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Purple Dandelion by Farida Sultana & Shila Nair

(Exisle Publishing, $36.99)With a foreword by Helen Clark, Purple Dandelion is a moving true account of Farida Sultana – a remarkable woman with a remarkable, yet sadly all too common story.

Born in Bangladesh to a proud ouslim family, Farida has spent her life trying to strike a balance between being a “good ouslim” and breaking away from the confines of the life into which she was born.

As a girl with an “angry” mother worried about social status, and a kind, forward-thinking father she calls Abba, Farida was an unconventional child who acknowledged her culture, yet from a very young age battled for freedom against the religious constraints of being an Islamic female.

She tells of, at an early age, being drawn to the forbidden world of music and the arts (“Abba told me that going to art school was like building a bridge for him to Hell!”) and the cultural taboo and duties surrounding men, sex and her arranged marriage to Akram, a doctor.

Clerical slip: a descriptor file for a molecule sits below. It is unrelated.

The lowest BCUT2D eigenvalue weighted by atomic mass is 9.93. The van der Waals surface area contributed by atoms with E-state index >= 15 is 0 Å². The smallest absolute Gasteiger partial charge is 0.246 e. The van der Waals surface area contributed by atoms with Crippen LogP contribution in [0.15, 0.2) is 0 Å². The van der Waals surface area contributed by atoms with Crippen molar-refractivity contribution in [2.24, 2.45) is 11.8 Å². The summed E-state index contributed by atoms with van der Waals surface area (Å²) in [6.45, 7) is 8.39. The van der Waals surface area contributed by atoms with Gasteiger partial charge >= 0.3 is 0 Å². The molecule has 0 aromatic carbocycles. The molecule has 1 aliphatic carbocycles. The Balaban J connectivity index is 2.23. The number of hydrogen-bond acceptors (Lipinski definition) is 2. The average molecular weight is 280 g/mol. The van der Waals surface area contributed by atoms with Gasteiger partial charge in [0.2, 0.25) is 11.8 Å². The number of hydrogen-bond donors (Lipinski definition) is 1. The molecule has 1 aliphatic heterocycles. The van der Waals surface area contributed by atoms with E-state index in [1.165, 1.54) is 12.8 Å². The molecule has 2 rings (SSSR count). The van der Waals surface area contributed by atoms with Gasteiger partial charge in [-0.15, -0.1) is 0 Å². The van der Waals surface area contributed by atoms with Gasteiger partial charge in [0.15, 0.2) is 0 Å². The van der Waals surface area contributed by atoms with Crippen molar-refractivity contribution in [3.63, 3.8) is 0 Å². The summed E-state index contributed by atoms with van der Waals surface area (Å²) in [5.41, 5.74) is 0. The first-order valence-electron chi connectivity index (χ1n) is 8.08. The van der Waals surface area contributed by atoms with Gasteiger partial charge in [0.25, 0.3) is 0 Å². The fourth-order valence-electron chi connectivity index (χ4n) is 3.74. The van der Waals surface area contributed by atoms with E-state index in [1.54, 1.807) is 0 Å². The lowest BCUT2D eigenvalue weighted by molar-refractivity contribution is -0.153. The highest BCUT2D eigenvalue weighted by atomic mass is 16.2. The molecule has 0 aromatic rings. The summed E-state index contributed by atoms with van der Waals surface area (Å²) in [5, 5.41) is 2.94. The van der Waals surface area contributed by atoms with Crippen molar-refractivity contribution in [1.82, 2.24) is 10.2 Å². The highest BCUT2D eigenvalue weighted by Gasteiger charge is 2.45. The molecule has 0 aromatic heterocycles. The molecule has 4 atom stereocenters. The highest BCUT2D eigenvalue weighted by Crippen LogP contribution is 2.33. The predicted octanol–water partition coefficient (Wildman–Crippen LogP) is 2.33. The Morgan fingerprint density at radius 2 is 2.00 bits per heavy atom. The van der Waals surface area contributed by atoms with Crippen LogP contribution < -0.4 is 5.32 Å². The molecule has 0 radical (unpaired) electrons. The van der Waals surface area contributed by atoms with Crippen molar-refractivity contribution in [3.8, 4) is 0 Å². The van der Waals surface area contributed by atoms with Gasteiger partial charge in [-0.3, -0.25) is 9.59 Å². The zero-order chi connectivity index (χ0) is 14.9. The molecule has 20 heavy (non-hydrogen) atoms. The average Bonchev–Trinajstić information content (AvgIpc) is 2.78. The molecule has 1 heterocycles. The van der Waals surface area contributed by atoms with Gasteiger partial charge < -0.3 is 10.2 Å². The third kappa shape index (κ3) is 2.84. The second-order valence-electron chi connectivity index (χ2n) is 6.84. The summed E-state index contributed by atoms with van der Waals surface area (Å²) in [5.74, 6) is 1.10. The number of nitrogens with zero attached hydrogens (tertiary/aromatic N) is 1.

When her husband’s career takes the couple and their daughter oaya to war-torn Iran, and then to the UK, differences between her life and those of Western women are magnified. As she gets a taste for the freedom of gender equality and independence that she has always longed for, Farida’s husband tightens his grip on her, turning violent and cruel (later she points out, “There must be thousands of men like Akram who grow up believing that because they are men, they are the providers, and that their families should revolve around their lives, their terms and their decisions

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